Well, this has been a long time coming. So long, in fact, that the main spark of inspiration for this piece came shortly after John Prine’s passing last year. Naturally, of course, I took to revisiting his classic debut and kept continuously thinking of the artists who knocked it out of the park from the very beginning of their careers. Granted, great art comes in various shapes and sizes, and while some artists have just been consistently excellent throughout their careers, there’s also those that took their time to find their sound, and that’s OK, too. For some, their first offering simply remains their best. It happens.
So I’ve teamed up with a familiar frequent collaborator, Grant (of Critically Country), to discuss some of our personal favorite debut albums. Keep in mind that this is nothing more than a fun overview and not necessarily meant to offer a deep-dive into any one specific project or artist, nor is it meant to act as some sort of comprehensive guide – we haven’t heard everything out there. It’s all in good fun, hence why we haven’t ranked these or are touting these as the all-time best ones. These are simply ten first favorites that have shaped us as music listeners and thinkers. We invite you to share your favorites, too.
Randy Travis, Storms of Life (1986)
I’ve discussed before how I appreciate the class of ‘86 more than I do the class of ‘89 (even if Alan Jackson is an all-time favorite), and – spoiler alert – this is the first of two entries from that class, and it pained me to leave the last one off this list (though it was close). Anyway, long story short, after a decline following a post-Urban Cowboy era, country music badly needed a shot of rejuvenation, both artistically and commercially. It got it in various forms, and Randy Travis’ Storms of Life is the one that feels most familiar for the genre, a return to its roots where the actual material goes beyond just fitting squarely in line with an agreeable sound. If anything, Travis’ first offering is a little darker than his other output, featuring a complex meditation on cheating in “On the Other Hand” (plus the brutally similar “Reasons I Cheat”), a prison-themed tune in “Send My Body,” and a beautifully haunting title track that’s off the beaten path from some of the more lighthearted efforts that would dominate the bulk of his career. For me, when it’s loaded with classic singles and fantastic deep cuts, Storms of Life is one of those special albums that’s damn-near a masterpiece. – Zackary Kephart
Eric Church, Sinners Like Me (2006)
Eric Church’s debut is a favorite of many. Not only was this album full of quality and interesting songwriting, the instrumentation was as country as Church would get on any of his proceeding albums. On “Two Pink Lines” you get a fast paced song loaded with harmonica, about two young people that have a pregnancy scare that ends with a negative test and the girl fleeing the relationship. “What I Almost Was” is arguably the standout on this album, which looks back on the life that he almost had and thanks God that he chose a different path. – Grant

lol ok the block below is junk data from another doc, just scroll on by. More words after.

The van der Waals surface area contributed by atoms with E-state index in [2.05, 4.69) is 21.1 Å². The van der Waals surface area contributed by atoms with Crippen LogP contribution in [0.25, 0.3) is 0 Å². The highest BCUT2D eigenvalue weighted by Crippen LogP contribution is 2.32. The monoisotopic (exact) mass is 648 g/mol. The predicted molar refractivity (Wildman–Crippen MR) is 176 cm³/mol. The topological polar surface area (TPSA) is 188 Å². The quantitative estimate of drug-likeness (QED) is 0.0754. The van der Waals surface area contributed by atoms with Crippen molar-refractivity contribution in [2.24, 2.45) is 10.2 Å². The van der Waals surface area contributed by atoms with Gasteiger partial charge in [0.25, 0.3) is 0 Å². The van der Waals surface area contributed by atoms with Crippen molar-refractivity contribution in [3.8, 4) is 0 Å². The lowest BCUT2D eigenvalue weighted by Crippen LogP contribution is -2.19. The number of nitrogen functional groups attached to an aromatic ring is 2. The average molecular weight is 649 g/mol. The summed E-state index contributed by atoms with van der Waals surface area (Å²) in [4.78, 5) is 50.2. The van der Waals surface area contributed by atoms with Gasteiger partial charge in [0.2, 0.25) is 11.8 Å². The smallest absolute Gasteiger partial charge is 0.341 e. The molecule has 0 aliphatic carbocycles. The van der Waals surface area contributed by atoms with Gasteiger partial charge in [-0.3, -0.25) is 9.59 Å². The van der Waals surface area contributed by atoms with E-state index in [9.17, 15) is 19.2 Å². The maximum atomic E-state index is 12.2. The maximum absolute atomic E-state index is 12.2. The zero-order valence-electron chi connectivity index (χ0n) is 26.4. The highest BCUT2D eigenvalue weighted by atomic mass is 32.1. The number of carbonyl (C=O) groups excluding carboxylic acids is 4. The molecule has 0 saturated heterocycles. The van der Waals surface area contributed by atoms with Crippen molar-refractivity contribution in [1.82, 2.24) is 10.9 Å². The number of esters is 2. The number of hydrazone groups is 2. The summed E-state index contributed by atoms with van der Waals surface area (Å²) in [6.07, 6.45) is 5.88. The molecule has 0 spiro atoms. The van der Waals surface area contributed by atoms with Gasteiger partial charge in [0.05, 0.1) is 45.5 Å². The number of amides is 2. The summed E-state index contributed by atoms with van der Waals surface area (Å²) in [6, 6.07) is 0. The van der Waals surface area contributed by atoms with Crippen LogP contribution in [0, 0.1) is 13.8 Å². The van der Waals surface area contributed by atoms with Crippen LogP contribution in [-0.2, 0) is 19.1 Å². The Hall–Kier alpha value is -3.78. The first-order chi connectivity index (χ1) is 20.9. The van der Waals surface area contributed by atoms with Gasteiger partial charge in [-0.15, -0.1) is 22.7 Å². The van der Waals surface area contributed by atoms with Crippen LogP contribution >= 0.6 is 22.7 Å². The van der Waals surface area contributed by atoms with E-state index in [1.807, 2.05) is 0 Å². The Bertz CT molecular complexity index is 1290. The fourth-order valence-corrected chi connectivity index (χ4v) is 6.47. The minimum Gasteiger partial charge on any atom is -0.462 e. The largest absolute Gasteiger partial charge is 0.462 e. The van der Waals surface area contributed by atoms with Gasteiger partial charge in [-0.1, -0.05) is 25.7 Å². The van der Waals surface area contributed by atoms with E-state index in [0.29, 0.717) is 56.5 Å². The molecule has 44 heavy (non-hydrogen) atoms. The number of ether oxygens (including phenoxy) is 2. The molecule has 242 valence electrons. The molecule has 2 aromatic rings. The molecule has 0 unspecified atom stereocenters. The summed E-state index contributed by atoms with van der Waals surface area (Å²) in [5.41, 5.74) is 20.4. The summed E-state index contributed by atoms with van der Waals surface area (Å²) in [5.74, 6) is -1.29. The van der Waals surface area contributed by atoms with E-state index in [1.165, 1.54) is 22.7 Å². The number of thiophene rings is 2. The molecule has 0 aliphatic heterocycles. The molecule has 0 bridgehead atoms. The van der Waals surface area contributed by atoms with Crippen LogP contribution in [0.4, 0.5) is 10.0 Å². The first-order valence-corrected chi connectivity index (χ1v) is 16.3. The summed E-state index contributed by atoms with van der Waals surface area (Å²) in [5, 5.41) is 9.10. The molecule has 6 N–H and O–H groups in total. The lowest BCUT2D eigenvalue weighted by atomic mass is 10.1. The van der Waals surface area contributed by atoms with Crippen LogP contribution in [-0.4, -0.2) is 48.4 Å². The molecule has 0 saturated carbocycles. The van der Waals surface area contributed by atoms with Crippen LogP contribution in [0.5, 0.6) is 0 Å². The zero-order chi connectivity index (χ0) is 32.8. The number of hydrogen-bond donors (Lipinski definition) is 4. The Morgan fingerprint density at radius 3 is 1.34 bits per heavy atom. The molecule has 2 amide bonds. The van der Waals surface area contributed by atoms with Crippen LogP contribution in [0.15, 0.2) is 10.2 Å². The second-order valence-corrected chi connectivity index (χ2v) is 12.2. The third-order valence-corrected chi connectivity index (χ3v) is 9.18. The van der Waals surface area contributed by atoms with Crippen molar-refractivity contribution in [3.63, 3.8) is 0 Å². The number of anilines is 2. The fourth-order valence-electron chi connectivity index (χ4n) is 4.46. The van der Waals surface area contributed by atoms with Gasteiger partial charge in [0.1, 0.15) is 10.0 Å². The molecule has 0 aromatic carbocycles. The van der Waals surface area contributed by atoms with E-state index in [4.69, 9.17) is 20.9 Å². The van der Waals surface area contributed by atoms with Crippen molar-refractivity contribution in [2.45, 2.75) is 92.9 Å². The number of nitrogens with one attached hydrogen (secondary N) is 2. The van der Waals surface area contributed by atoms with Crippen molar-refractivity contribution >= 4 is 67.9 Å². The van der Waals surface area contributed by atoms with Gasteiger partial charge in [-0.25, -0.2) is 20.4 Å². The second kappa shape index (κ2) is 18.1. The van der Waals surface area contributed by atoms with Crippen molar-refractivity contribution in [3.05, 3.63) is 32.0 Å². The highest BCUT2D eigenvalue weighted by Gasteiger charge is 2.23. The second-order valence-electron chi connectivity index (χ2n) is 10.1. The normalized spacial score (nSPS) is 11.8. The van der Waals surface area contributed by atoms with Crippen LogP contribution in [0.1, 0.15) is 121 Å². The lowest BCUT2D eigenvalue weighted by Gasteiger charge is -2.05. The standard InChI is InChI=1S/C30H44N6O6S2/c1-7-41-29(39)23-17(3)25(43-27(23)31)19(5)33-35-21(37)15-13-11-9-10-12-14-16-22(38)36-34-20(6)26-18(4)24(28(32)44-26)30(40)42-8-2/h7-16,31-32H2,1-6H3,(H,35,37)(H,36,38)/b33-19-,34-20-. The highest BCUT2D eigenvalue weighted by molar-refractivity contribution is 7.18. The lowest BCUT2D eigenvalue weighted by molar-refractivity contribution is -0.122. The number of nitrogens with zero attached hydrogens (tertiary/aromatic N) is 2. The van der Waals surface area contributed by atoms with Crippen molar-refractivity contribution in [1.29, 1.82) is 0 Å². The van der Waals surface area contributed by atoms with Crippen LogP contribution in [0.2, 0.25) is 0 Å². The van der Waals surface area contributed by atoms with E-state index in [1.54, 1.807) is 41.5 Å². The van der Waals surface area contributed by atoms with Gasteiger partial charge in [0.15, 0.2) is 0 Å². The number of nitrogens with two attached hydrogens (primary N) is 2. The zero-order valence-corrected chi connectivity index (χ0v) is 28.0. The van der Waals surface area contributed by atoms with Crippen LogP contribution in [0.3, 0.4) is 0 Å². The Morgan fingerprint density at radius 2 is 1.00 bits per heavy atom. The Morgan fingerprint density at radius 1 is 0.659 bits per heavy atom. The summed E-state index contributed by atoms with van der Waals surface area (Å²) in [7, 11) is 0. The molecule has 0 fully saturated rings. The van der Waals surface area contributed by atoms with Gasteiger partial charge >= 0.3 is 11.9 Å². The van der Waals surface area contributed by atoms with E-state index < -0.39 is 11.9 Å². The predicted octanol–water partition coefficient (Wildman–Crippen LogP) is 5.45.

Steve Earle, Guitar Town (1986)
Speaking of the class of ‘86, though, I flip back and forth between this one and Storms of Life as my favorite from that year. Truthfully, I’m not even sure this is my No. 1 Steve Earle album, but it’s close, and if Randy Travis represented the side of country music returning to something familiar and comfortable, Earle represented the side willing to push a little further. As numerous writers before me have said, it owes as much to Bruce Springsteen as it does to Waylon Jennings while grounding itself firmly within that ever-expanding country music circle. It’s the kind of album that even non-country fans know of (shocking, I know), and the proof is honestly just in the material itself, from the classic title track, the punchy “Good Ol’ Boy (Gettin’ Tough),” the restless “Someday,” the absolute weepers in “My Old Friend The Blues” and “Little Rock ‘n’ Roller,” and my personal underrated favorite, “Down the Road.” Nearly 30 years after its release, it came to dominate my high school years, and I’m forever thankful for that. – Zack
Jason Aldean, Jason Aldean (2005)
I know, I know, but hear me out! Jason Aldean wasn’t always an arena rock singer who sang songs that were full of drum machines and trashy lyrics. His debut was a great fusion of country and rock with real quality singles. “Amarillo Sky” described the struggle of farmers to make it and “Why” was an introspective track about why a man constantly hurts the one that he loves. – Grant
Kim Richey, Kim Richey (1995)
Confession time: I only heard this for the first time last year, from what I only assumed would be a deep-dive through the Country Universe archives and nothing more … until I came across a mention for this album, that is. Another confession: It’s the only Kim Richey album I’m familiar with, but that’s because I didn’t want to stop playing it when I first heard it, a noticeably darker, sharper effort that, of course, received zero support from the industry outside of some proper recognition from other artists for Richey’s songwriting abilities. It’s an album released in 1995 that doesn’t sound like it, because the material was sharper and unafraid to cut loose with some fantastic instrumental outros and sneakily supportive basslines that strengthen some fantastic, dark grooves here. It’s melodic as all hell, too. Another case where you might know a lot of the material from other artists, but it’s not a case of being ahead of its time, sadly. That would imply that country music eventually caught up with Richey’s country-rock edge … and that didn’t happen. It should have, and given how this is likely my one pick to not be immediately recognizable, I urge everyone to check it out. I still often find myself repeating “Those Words We Said” before finishing the entire album. – Zack